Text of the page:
Submitted on briefs October 30, 2003.
Officially released December 2, 2003.
Action to recover damages for, inter alia, fraud, and for other relief, brought to the Superior Court in the judicial district of Hartford, where the court, Hon. Mary R. Hennessey, judge trial referee, granted the motion filed by Fleet Bank, N.A., to intervene as a defendant; thereafter, the court, Hon. Robert J. Hale, judge trial referee, granted the defendants' motion for summary judgment and rendered judgment thereon, from which the plaintiff appealed to this court. Affirmed.
Wanda Trappe, pro se, the appellant (plaintiff), filed a brief.
Christopher J. Hug and Edward J. Heath filed a brief for the appellees (defendants).
The plaintiff, Wanda Trappe, appeals from the judgment of the trial court rendered after it granted the motion for summary judgment filed by the defendants, Robert D. Bolgard and Fleet Bank, N.A. On appeal, the plaintiff appears to claim that the court failed to consider evidence that would demonstrate that the defendants had engaged in a continuing concealment of facts, which barred the running of the statutes of limitation on her complaint.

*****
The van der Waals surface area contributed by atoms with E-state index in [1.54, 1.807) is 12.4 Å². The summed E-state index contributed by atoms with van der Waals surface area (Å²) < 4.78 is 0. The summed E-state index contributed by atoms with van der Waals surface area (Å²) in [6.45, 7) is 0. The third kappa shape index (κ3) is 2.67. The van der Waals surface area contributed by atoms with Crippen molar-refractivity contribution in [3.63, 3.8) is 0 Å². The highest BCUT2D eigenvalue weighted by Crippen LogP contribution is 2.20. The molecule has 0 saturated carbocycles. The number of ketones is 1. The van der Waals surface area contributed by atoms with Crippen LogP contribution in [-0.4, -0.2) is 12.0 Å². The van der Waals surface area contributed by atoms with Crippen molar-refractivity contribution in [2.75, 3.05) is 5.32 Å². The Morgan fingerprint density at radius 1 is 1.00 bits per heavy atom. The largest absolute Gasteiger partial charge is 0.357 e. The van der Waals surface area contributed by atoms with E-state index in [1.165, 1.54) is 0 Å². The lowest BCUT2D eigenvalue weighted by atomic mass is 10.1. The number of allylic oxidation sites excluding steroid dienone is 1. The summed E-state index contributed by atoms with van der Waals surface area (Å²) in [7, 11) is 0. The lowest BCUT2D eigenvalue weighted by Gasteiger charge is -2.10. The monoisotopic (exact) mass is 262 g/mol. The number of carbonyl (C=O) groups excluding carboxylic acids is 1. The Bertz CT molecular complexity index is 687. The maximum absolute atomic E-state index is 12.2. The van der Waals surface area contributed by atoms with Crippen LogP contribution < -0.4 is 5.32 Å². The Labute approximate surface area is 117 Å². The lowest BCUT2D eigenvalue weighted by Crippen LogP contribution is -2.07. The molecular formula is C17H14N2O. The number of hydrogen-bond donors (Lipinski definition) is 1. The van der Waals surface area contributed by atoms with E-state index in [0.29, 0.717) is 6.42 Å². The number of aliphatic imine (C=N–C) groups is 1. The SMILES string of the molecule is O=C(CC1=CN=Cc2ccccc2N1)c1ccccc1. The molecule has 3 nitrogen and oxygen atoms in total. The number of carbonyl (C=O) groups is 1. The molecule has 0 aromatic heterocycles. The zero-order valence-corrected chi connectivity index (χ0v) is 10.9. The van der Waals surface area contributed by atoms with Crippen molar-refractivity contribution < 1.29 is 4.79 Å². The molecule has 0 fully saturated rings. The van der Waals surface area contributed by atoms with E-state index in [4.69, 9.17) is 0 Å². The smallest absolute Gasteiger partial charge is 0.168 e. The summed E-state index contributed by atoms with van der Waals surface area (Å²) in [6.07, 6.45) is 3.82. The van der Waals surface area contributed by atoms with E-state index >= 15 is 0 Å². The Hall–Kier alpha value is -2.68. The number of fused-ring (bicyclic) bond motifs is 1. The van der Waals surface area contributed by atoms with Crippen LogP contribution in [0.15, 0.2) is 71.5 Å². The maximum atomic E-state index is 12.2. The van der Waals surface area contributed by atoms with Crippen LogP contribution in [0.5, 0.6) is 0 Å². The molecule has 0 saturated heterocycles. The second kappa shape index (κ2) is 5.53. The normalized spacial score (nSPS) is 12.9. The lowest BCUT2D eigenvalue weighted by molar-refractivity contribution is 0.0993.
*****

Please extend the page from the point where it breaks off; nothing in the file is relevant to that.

Although we attempt to construe the rules of practice liberally in dealing with pro se litigants; see Rosato v. Rosato, 53 Conn. App. 387, 390, 731 A.2d 323 (1999); we simply cannot consider a claim when the plaintiff has provided the court with what amounts to a one page brief that is devoid of any legal authority for or analysis of her claim. We decline to review claims when "[n]othing more than [a] bare statement, without citation to legal authority, appears in [the appellant's] brief. Assignments of error which are merely mentioned but not briefed beyond a statement of the claim will be deemed abandoned and will not be reviewed by this court." (Internal quotation marks omitted.) Russell v. Russell, 61 Conn. App. 106, 108, 762 A.2d 523 (2000). "[F]or this court judiciously and efficiently to consider claims of error raised on appeal . . . the parties must clearly and fully set forth their arguments in their briefs. We do not reverse the judgment of a trial court on the basis of challenges to its rulings that have not been adequately briefed. . . . [A]ssignments of error which are merely mentioned but not briefed beyond a statement of the claim will be deemed abandoned and will not be reviewed by this court. . . . Where the parties cite no law and provide no analysis of their claims, we do not review such claims." (Internal quotation marks omitted.) Baris v. Southbend, Inc., 68 Conn. App. 546, 550-51, 791 A.2d 713 (2002). Accordingly, we decline to review the plaintiff's claim and deem it abandoned.